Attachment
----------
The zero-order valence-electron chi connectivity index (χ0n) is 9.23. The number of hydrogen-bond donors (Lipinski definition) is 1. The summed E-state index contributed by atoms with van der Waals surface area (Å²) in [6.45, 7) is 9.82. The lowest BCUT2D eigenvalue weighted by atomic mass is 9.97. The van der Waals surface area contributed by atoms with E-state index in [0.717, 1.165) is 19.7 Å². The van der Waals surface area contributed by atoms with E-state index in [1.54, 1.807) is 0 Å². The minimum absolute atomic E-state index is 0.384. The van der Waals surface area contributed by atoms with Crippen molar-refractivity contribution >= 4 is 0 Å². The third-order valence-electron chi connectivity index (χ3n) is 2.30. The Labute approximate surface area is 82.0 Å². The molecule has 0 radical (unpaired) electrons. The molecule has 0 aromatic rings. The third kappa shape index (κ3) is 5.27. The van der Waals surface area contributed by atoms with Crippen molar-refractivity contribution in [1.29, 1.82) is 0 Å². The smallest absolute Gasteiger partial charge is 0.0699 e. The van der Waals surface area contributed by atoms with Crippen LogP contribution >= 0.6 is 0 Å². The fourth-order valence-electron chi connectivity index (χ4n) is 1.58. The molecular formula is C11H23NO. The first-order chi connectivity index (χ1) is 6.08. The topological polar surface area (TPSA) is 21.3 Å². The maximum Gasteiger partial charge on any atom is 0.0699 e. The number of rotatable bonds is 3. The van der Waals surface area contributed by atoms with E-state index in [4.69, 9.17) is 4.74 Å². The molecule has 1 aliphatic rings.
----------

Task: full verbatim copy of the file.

The zero-order valence-electron chi connectivity index (χ0n) is 9.23. The number of hydrogen-bond donors (Lipinski definition) is 1. The summed E-state index contributed by atoms with van der Waals surface area (Å²) in [6.45, 7) is 9.82. The lowest BCUT2D eigenvalue weighted by atomic mass is 9.97. The van der Waals surface area contributed by atoms with E-state index in [0.717, 1.165) is 19.7 Å². The van der Waals surface area contributed by atoms with E-state index in [1.54, 1.807) is 0 Å². The minimum absolute atomic E-state index is 0.384. The van der Waals surface area contributed by atoms with Crippen molar-refractivity contribution >= 4 is 0 Å². The third-order valence-electron chi connectivity index (χ3n) is 2.30. The Labute approximate surface area is 82.0 Å². The molecule has 0 radical (unpaired) electrons. The molecule has 0 aromatic rings. The third kappa shape index (κ3) is 5.27. The van der Waals surface area contributed by atoms with Crippen molar-refractivity contribution in [1.29, 1.82) is 0 Å². The smallest absolute Gasteiger partial charge is 0.0699 e. The van der Waals surface area contributed by atoms with Crippen LogP contribution >= 0.6 is 0 Å². The fourth-order valence-electron chi connectivity index (χ4n) is 1.58. The molecular formula is C11H23NO. The first-order chi connectivity index (χ1) is 6.08. The topological polar surface area (TPSA) is 21.3 Å². The maximum Gasteiger partial charge on any atom is 0.0699 e. The number of rotatable bonds is 3. The van der Waals surface area contributed by atoms with E-state index in [4.69, 9.17) is 4.74 Å². The molecule has 1 aliphatic rings.